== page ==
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I am using mac, and /etc is just a symlink to /private/etc, which contains hundreds of (important) configuration files, and the total size of /private/etc directory is smaller than 1 MB.

Is it a good way to backup these files using git? If not, why?

What might be some side effects?

Edit: as user ivanivan pointed out, there might be security concerns for some file containing passwords or keys. Can you give me some example of these files? (e.g. ssh keys and /etc/shadow)

Edit: maybe I can encrypt the .git dir before pushing it to a private remote repo?

Edit: git doesn't track file permission and files in /etc have all kinds of permissions. using git may cause some serious problems. On the other hand, etckeeper handles file permissions properly.

marked as duplicate by muru, Stephen Kitt, Rui F Ribeiro, user4556274, Fabby Jul 8 at 0:23

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    The biggest issue I can think of is security - are you going to commit, etc to a public repo? A 3rd party private repo that could be made public one day? Remember, things like passwords, ssh keys, etc. are kept in /etc – ivanivan Jun 26 at 14:28
  • Could you clarify what you mean by "backup"? Are you not already running TimeMachine or similar backup software? IMHO, git or similar software is for keeping track of revisions and is not primarily for backing up files. – Kusalananda Jun 26 at 14:58
  • @Kusalananda 1) 'backup' generally means that I can keep track of those files and do version control, and can safely restore files when they're lost or messed up on my local machine. 2) No, I don't want to rely on TimeMachine because I may use some of these config files on Linux. – Teddy C Jun 26 at 15:06
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Have you seen etckeeper?

etckeeper is a collection of tools to let /etc be stored in a git, mercurial, bazaar or darcs repository. This lets you use git to review or revert changes that were made to /etc. Or even push the repository elsewhere for backups or cherry-picking configuration changes. It hooks into package managers like apt to automatically commit changes made to /etc during package upgrades. It tracks file metadata that git does not normally support, but that is important for /etc, such as the permissions of /etc/shadow. It's quite modular and configurable, while also being simple to use if you understand the basics of working with version control.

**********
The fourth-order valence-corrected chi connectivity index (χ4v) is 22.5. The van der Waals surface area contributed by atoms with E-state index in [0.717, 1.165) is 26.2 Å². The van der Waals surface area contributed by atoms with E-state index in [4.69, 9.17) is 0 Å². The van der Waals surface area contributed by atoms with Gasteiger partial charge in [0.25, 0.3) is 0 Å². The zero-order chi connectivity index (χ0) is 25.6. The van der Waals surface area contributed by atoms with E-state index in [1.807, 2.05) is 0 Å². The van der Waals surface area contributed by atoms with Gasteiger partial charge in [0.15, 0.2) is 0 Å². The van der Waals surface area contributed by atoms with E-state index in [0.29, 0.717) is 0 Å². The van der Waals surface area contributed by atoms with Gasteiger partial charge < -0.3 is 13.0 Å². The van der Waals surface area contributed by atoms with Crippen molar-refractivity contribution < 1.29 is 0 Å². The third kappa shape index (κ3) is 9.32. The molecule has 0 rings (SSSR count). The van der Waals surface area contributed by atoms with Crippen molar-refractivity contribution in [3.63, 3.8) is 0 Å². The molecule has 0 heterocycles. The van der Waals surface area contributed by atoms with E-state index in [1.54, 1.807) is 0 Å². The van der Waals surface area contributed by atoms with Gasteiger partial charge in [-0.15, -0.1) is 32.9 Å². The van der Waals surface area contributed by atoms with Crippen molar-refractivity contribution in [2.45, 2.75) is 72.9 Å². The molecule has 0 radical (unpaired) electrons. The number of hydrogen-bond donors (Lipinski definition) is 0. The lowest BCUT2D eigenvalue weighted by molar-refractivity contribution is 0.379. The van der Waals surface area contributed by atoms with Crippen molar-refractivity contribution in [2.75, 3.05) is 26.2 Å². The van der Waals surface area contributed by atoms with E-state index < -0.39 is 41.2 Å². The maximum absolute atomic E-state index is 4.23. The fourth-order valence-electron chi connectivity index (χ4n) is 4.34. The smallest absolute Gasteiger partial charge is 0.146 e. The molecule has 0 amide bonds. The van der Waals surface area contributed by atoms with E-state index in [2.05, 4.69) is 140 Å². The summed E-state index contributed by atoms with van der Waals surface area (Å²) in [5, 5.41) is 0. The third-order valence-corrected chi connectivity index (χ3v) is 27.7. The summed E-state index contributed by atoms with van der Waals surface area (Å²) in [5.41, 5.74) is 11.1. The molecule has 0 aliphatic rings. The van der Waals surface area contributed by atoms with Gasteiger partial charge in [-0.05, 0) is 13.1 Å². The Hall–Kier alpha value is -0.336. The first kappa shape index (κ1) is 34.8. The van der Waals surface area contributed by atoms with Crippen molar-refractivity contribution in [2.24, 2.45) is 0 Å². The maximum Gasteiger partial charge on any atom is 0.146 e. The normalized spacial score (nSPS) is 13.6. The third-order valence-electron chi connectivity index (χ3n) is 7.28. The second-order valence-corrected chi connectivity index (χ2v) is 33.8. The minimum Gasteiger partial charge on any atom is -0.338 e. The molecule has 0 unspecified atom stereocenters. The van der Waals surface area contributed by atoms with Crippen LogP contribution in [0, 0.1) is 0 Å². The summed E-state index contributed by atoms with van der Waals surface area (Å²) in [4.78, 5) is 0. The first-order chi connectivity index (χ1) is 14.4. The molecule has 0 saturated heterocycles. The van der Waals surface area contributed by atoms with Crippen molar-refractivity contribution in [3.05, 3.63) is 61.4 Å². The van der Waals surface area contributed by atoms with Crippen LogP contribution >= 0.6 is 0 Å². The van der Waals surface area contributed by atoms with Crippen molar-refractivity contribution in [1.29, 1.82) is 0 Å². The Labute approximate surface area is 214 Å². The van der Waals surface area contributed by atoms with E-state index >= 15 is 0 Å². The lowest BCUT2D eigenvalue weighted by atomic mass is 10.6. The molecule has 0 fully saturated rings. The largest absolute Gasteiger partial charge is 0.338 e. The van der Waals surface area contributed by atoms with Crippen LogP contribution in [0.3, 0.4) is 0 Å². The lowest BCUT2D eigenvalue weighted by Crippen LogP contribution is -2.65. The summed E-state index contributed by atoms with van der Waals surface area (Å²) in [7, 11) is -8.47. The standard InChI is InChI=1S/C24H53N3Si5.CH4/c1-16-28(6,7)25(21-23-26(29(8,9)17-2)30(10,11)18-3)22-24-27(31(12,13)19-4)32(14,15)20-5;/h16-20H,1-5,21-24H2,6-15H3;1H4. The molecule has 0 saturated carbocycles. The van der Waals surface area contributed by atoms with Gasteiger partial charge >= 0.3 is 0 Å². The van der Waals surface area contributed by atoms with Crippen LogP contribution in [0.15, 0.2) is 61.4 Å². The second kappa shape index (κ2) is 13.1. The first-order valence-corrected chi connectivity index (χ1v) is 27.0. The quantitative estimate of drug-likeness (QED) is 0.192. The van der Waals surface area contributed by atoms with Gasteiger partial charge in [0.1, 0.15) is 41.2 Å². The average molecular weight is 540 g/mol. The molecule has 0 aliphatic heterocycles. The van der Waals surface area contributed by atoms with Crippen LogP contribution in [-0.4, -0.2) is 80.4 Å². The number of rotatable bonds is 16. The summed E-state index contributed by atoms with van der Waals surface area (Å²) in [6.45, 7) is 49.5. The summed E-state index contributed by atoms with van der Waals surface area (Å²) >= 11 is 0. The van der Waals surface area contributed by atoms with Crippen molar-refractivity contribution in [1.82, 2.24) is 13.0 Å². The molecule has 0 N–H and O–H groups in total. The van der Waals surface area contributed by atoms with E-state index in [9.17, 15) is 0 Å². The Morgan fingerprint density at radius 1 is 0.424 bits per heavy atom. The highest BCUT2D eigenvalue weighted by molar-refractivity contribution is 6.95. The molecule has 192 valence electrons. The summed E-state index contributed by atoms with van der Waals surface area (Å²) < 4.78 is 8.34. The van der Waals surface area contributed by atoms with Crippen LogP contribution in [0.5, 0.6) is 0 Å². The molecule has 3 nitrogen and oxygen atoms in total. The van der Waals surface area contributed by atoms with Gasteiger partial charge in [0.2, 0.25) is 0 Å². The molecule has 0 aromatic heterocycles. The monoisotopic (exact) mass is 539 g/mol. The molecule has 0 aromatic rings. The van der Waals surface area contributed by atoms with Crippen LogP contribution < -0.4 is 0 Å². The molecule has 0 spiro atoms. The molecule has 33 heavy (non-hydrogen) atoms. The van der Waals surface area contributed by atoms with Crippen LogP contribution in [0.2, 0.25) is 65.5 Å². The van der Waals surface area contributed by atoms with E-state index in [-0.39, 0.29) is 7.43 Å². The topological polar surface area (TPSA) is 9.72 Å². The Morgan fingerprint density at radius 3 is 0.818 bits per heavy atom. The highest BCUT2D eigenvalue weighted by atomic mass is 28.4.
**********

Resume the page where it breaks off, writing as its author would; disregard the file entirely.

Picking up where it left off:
See https://etckeeper.branchable.com/

  • Thank you for recommending etckeeper! As I see, etckeeper automates the backup process using SCM tools. But is it safer than using git? – Teddy C Jun 26 at 15:20
  • etckeeper uses the vcs of your choice and is as such not safer than the underlying vcs system used (weakest link principle). For example, if you use git as the vcs, you need to keep the .git dir very secure, as it contains very sensitive information (like for example the shadow file). Pushing to remote, let alone public, creates even more security concerns. I find it a brilliant tool, when used locally. – Edward Jun 26 at 16:58
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On it's own Git will not record metadata such as permissions which are required for a correct backup of /etc.

  • This is quite correct. etckeeper has some nifty magic in place to do this: It tracks file metadata that git does not normally support, but that is important for /etc, such as the permissions of /etc/shadow. – Edward Jun 26 at 17:00

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